Leaving a gift in your Will

Legal Terminology

Administrator: Person responsible for dealing with an estate where there is no Will.

Assets: Any property a person owns.

Attestation clause: Statement recording that the correct formalities have been observed by the two witnesses.

Attorney: Person who has the authority to act in another person’s place.

Beneficiary: A person, or an organisation, to whom you leave something in your Will.

Bequest: A gift that you leave to a person or organisation in your Will. There are several different types of bequest, but the main ones are:

  • Residuary bequest: A gift made of what is left of your estate after all other gifts have been handed out and debts and taxes paid off. To do this you may leave either the total of the residue or a percentage.
  • Pecuniary bequest: A gift made of a fixed sum of money. Unfortunately, the effect of inflation means that the value of a pecuniary gift will decrease over time.
  • Specific bequest: A particular named item left as a gift in your Will. For example, a piece of jewellery, furniture or a painting.

 

Codicil: A codicil is a document used to change a Will that has already been made. Enables a simple update or alteration.

Discretionary trust: Arrangement where Trustees hold property for the benefit of a type of beneficiary rather than the named individuals. It is up to the Trustees to decide how the assets and the income are dealt with and who they go to within the type of beneficiaries.

Distribution: Giving out estate property to beneficiaries.

Estate: The total sum of your personal possessions, property and money minus any liabilities.

Executor(s): The person or people that you appoint to ensure that your final wishes are carried out. These can be professionals, friends, family members or institutions such as banks. Executors can be beneficiaries. Unfortunately Combat Stress is unable to act as Executor for any Wills.

Grant of representation: Authority to deal with a person’s estate, given by the Probate Registry (grant of probate or letters of administration).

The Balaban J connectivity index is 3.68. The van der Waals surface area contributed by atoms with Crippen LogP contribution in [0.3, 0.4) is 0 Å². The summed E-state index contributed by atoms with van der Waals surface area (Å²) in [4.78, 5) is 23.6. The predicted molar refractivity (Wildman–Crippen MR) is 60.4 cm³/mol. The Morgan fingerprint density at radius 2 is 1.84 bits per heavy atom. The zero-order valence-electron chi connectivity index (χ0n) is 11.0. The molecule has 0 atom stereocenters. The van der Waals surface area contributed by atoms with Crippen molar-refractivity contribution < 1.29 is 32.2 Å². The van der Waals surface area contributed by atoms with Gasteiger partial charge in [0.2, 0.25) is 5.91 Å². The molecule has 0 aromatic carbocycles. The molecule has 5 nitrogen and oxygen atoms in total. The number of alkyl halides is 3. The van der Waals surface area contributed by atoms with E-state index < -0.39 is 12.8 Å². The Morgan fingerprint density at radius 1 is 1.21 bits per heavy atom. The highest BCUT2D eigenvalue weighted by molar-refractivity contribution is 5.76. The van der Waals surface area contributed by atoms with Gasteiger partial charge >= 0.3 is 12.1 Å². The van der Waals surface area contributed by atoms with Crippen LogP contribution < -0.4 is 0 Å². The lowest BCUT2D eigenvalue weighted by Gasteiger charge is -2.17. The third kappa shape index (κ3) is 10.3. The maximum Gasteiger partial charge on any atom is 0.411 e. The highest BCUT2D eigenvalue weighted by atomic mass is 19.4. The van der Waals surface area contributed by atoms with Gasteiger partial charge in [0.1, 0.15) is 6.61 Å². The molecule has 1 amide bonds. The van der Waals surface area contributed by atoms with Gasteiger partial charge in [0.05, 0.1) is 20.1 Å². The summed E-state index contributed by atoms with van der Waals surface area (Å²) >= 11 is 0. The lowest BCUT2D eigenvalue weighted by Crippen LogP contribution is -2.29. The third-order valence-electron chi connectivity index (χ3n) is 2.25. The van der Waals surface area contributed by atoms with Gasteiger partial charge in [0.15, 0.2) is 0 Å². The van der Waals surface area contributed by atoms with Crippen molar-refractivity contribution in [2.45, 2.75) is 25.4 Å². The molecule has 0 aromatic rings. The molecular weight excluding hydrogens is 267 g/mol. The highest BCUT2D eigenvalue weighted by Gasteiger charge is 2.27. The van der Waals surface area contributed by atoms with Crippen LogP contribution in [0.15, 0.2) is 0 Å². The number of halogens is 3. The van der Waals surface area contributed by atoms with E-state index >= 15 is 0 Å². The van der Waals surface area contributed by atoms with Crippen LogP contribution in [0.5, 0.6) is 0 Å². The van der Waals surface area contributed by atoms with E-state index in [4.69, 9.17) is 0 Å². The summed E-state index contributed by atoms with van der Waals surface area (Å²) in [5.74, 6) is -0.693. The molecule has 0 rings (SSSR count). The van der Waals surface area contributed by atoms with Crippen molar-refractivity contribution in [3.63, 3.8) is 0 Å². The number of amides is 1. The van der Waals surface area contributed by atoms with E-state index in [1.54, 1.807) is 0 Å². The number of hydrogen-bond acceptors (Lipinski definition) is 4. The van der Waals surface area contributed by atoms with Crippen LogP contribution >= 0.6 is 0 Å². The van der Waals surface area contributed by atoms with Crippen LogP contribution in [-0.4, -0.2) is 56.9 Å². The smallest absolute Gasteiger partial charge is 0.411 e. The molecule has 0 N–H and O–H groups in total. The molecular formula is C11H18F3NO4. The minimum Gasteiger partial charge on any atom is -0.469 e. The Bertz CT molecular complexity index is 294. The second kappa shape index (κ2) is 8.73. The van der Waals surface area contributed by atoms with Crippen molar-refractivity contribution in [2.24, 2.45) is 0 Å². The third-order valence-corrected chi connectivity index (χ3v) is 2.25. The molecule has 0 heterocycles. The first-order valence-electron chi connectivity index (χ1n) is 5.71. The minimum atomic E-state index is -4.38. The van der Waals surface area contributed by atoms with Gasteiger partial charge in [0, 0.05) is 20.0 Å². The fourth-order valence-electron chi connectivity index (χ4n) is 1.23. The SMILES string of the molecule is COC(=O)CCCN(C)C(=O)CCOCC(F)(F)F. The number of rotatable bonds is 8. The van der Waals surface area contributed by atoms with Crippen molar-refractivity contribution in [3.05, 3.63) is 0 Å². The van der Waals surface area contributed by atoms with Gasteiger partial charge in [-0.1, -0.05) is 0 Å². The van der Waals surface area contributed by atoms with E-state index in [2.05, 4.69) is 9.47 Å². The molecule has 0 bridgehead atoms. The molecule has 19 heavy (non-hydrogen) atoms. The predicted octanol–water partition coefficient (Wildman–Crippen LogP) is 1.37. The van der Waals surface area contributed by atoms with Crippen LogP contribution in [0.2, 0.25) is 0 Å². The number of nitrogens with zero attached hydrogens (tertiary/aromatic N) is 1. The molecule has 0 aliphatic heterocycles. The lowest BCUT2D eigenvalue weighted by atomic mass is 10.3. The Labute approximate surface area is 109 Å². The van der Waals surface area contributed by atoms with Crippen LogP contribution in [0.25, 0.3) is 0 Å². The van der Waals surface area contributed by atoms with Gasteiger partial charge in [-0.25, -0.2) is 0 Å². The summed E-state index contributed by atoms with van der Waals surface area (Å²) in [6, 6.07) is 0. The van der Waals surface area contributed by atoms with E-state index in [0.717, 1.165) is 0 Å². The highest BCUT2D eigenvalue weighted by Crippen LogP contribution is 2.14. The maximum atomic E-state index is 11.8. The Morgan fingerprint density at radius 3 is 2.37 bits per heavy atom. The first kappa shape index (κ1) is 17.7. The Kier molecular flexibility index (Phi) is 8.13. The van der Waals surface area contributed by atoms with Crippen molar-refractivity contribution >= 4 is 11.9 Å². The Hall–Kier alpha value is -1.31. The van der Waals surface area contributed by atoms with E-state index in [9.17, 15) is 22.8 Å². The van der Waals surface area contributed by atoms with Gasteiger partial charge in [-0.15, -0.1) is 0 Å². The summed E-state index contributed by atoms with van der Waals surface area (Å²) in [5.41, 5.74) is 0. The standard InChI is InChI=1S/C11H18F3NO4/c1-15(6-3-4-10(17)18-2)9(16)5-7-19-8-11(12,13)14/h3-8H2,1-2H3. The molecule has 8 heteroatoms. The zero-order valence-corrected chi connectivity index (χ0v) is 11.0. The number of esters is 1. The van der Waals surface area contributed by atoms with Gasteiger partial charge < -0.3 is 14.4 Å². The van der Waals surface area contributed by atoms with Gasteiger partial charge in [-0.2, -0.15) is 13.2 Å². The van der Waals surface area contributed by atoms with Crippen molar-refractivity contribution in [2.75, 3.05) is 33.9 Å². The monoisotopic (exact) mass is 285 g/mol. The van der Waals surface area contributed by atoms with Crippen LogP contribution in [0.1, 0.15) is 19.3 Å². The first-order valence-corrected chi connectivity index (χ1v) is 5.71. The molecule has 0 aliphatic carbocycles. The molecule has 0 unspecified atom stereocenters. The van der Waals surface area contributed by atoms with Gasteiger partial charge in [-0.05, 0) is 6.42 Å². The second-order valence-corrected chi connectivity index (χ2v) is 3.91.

Guardian: Someone who is responsible for children until they become 18.

Inheritance Tax: This tax is paid on the portion of your estate that is above the nil-rate threshold. The tax that is paid when you die, out of your estate, based on how much it is worth.

Interest: A right, share or claim.

Intestacy: Distributing the estate of a person who has left no valid Will.

Intestate: Someone who has died without a Will.

Issue: A person’s direct descendants including children or grandchildren.

Joint tenancy: Way of owning property jointly where on the death of one joint owner their share passes automatically to the other joint owner(s).

Legacy: Another word for a gift or bequest left in your Will.

Legatee: A person who receives a gift from a Will.

Legator: A person who gives a gift in their Will.

Life interest: Where a beneficiary is given the use of an asset (eg a house) during their lifetime. After their death the asset passes to the ultimate beneficiary (such as a charity).

Life tenant: A person entitled to a life interest.

Nil rate band: The part of a person’s estate that is taxed at 0%; the amount is increased in each Finance Act.

Personal representatives: A person appointed to deal with a person’s estate (an administrator or an executor).

Probate: Legal procedure that establishes that a Will and/or codicil are valid. When somebody dies leaving a Will, their executors will usually need to apply for a grant of probate. Once this is obtained, the executors can deal with the wishes expressed in the Will and distribute the gifts that have been left.

Remainder, interest in/reversionary interest: Interest in property that only becomes effective once a previous interest has finished (eg after a life interest).

Residue: What is left of your estate after any outstanding debts, taxes, pecuniary and specific bequests have been distributed to beneficiaries.

Severance: Changing a joint tenancy into a tenancy in common.

Specific devise: Gift of a property or land.

Survivorship, right of: Right of one joint owner to jointly-owned property once the other joint owner has died.

Tenancy in common: A way of owning property jointly where on the death of one owner their share goes to their estate (rather than to the other joint owner).

Testamentary capacity: The ability in law to make a valid Will.

Testator: A person who has made a Will.

Testatrix: A person who has made a Will (female).

Trust: An arrangement where a person(s) hold property for the benefit of someone else.

Trustee(s): One or more people who manage a trust.

Will: The written declaration of a person’s wishes regarding how their possessions are disposed of after they have died.

Witness: Someone who sees you sign your Will. A witness cannot be a beneficiary.